The Ethanol Racer project originated as a byproduct of the AgCabLab where participants get to drive a tractor simulator. The idea was to create an interactive display that informs adults and kids about common ethanol topics. Where does ethanol come from? How is it made? Is it safe for vehicle use?
We envisioned a platform where users could grab hold of a real steering wheel akin to the AgCabLab and allow users to drive an ethanol fueled car as part of the learning process. It was decided that an old school arcade machine could meet our needs and a well used machine was purchased for prototyping.
A demo of the software was created and demoed to kids at fairs a potential funders of the project. Future work for the game will include taking the user from each stage of the ethanol production process from planting and harvesting to finally driving their car with the fuel they made.
Similar to the AgCabLab, the ethanol game will be setup at agriculture related events with heavy people traffic. A timer counts down for each user for the purpose of letting everyone have a try.
As the project blossoms and a set of machines are deployed to regional locations, business-type cards will be handed out to event attendees to play the online version and experience the full version of the game.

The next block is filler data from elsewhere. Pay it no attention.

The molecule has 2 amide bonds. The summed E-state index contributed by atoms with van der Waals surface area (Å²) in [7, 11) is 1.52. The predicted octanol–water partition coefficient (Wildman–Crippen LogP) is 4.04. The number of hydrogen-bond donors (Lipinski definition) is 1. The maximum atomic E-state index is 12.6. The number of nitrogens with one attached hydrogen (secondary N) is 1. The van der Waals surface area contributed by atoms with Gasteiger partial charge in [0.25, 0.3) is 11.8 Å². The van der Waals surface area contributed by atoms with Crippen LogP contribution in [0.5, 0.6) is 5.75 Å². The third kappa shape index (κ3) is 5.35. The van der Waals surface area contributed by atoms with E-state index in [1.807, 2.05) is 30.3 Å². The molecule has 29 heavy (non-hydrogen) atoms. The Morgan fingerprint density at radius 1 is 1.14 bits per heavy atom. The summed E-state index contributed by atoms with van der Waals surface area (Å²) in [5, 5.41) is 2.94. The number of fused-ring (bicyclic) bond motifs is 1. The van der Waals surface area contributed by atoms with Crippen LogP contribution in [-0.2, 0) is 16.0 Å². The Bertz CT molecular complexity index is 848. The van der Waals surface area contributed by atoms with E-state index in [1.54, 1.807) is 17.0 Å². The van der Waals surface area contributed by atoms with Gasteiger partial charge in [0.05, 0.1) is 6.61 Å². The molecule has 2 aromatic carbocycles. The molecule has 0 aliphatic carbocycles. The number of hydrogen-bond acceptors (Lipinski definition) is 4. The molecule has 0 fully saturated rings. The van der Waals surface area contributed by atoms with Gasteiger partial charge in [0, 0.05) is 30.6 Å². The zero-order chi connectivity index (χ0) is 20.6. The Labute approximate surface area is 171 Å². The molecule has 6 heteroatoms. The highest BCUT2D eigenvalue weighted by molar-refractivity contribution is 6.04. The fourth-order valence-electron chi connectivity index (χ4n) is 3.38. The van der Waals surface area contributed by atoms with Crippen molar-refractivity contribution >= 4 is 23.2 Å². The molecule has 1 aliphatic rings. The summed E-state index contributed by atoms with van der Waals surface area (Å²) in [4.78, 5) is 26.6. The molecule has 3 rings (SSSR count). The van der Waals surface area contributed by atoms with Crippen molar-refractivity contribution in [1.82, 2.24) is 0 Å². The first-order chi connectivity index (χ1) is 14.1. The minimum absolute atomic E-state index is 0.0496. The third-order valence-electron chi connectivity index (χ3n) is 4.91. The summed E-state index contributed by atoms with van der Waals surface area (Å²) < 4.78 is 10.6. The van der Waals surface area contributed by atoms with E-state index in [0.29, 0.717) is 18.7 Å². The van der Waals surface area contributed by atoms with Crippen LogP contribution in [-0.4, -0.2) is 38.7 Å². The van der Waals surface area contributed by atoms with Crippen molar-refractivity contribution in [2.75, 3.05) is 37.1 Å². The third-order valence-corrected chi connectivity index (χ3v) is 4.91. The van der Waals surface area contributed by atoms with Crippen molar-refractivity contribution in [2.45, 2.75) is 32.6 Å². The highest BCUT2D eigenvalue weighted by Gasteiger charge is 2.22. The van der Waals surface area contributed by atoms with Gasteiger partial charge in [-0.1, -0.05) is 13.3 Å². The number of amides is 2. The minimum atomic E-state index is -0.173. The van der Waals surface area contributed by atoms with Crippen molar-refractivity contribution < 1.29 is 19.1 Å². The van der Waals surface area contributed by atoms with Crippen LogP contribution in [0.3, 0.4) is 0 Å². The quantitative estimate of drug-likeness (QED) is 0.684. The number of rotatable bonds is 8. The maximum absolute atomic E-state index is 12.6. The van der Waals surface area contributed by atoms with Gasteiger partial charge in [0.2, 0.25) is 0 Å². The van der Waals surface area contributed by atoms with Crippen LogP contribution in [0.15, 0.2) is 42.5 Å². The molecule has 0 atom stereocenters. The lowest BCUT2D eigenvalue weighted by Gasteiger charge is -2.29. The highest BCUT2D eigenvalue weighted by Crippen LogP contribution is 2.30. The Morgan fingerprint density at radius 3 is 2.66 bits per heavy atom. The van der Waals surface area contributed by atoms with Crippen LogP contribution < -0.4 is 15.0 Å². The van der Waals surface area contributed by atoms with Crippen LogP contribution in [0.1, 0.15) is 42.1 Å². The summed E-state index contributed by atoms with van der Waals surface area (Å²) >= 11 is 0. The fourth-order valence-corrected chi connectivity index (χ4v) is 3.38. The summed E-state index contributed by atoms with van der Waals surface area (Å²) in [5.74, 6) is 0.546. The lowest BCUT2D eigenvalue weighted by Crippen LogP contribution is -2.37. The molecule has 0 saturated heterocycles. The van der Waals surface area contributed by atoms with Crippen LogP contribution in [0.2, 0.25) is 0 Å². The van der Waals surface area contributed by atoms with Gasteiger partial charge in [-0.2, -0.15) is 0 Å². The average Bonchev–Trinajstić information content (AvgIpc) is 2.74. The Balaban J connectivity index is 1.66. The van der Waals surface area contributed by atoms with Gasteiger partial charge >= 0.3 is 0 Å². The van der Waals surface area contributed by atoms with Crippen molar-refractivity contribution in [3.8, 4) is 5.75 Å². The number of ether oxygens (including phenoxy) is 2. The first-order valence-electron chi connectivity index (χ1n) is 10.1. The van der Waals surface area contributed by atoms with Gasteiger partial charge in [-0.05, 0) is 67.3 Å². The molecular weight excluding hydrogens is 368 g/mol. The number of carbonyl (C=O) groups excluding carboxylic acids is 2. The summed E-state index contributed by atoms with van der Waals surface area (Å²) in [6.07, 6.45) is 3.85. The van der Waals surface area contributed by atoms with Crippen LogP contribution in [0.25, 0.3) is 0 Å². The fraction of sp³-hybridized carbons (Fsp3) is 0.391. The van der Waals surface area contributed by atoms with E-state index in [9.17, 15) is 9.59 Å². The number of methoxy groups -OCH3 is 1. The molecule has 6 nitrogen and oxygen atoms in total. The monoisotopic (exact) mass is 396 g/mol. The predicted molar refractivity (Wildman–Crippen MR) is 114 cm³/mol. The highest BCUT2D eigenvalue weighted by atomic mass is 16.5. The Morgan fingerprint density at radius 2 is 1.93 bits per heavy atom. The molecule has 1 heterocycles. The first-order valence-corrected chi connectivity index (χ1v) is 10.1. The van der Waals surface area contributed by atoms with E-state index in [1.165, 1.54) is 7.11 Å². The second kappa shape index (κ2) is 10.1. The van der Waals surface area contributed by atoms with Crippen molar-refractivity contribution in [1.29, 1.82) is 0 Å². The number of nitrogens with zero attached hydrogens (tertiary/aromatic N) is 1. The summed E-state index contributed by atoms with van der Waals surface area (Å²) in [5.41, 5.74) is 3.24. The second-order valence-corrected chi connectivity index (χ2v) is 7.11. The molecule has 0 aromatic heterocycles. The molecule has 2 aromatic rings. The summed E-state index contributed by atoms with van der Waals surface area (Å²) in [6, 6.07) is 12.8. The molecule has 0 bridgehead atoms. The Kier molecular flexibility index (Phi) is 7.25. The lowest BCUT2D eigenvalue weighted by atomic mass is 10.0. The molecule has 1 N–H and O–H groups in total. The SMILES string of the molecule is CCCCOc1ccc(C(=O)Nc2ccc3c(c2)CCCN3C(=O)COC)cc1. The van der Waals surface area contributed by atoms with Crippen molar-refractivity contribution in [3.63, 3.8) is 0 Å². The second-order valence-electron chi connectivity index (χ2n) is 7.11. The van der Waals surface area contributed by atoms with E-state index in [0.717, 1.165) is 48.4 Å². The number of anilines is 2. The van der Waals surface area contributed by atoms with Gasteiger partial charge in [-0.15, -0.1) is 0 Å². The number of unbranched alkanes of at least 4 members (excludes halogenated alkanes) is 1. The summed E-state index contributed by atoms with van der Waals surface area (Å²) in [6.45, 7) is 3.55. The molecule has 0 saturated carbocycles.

A prototype has been built and has been previewed at a number of locations such as Ag Day at the Pavillion in Sioux Falls, SD, Le Mars County Fair in Le Mars, IA, and the Red River Valley Fair in Fargo, ND. The enthusiasm shown from kids playing the game exceeded our expectations and fuels our excitement for developing the educational project further.
As stated, the prototype is built into an old arcade machine. The old circuit boards and power supplies were stripped out and replaced with a Mac Mini for it’s small form factor. The cabinet was initially repainted black but later a VCSU art student, Marcie Armstrong, painted both sides of the machine with corn, a race car, and finish flag graphics.
The first demo featured a Logitech USB steering wheel but the plastic construction proved unreliable. Currently, the arcade machine’s original buttons, steering potentiometers, and pedals are wired to an Arduino micro controller which acts as a gamepad when connected to a computer via USB.
To track understanding of ethanol a Web Application is being developed that will run in the game or stand-alone.
Example responses are demonstrated here as App Data.
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- Minnesota Cornerstone